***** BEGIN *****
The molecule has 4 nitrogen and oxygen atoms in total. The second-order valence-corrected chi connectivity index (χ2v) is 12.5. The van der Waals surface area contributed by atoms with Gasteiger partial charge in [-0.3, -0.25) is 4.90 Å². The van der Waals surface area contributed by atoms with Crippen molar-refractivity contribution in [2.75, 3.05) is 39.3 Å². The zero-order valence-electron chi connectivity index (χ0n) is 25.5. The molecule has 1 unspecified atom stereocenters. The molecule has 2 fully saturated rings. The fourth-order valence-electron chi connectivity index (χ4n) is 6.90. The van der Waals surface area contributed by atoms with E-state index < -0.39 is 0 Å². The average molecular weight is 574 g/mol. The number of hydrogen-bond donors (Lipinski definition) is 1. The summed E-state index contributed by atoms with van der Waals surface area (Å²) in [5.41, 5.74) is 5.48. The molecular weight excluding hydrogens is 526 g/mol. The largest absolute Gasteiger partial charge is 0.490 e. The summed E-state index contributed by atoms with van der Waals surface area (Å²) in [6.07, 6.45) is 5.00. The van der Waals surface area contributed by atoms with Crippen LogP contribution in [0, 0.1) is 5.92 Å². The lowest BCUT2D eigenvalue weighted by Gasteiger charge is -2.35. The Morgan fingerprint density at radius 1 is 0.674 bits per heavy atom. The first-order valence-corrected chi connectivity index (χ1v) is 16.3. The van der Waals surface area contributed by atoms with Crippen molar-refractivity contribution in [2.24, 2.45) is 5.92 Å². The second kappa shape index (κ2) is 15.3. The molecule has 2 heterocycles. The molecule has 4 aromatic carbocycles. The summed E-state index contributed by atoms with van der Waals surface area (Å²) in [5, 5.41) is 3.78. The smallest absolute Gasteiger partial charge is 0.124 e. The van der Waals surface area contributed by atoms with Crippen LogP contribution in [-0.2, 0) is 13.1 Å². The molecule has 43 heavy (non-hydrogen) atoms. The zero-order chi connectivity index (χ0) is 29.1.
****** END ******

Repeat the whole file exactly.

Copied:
The molecule has 4 nitrogen and oxygen atoms in total. The second-order valence-corrected chi connectivity index (χ2v) is 12.5. The van der Waals surface area contributed by atoms with Gasteiger partial charge in [-0.3, -0.25) is 4.90 Å². The van der Waals surface area contributed by atoms with Crippen molar-refractivity contribution in [2.75, 3.05) is 39.3 Å². The zero-order valence-electron chi connectivity index (χ0n) is 25.5. The molecule has 1 unspecified atom stereocenters. The molecule has 2 fully saturated rings. The fourth-order valence-electron chi connectivity index (χ4n) is 6.90. The van der Waals surface area contributed by atoms with E-state index < -0.39 is 0 Å². The average molecular weight is 574 g/mol. The number of hydrogen-bond donors (Lipinski definition) is 1. The summed E-state index contributed by atoms with van der Waals surface area (Å²) in [5.41, 5.74) is 5.48. The molecular weight excluding hydrogens is 526 g/mol. The largest absolute Gasteiger partial charge is 0.490 e. The summed E-state index contributed by atoms with van der Waals surface area (Å²) in [6.07, 6.45) is 5.00. The van der Waals surface area contributed by atoms with Crippen LogP contribution in [0, 0.1) is 5.92 Å². The lowest BCUT2D eigenvalue weighted by Gasteiger charge is -2.35. The Morgan fingerprint density at radius 1 is 0.674 bits per heavy atom. The first-order valence-corrected chi connectivity index (χ1v) is 16.3. The van der Waals surface area contributed by atoms with Crippen molar-refractivity contribution in [2.24, 2.45) is 5.92 Å². The second kappa shape index (κ2) is 15.3. The molecule has 2 heterocycles. The molecule has 4 aromatic carbocycles. The summed E-state index contributed by atoms with van der Waals surface area (Å²) in [5, 5.41) is 3.78. The smallest absolute Gasteiger partial charge is 0.124 e. The van der Waals surface area contributed by atoms with Crippen LogP contribution in [-0.2, 0) is 13.1 Å². The molecule has 43 heavy (non-hydrogen) atoms. The zero-order chi connectivity index (χ0) is 29.1.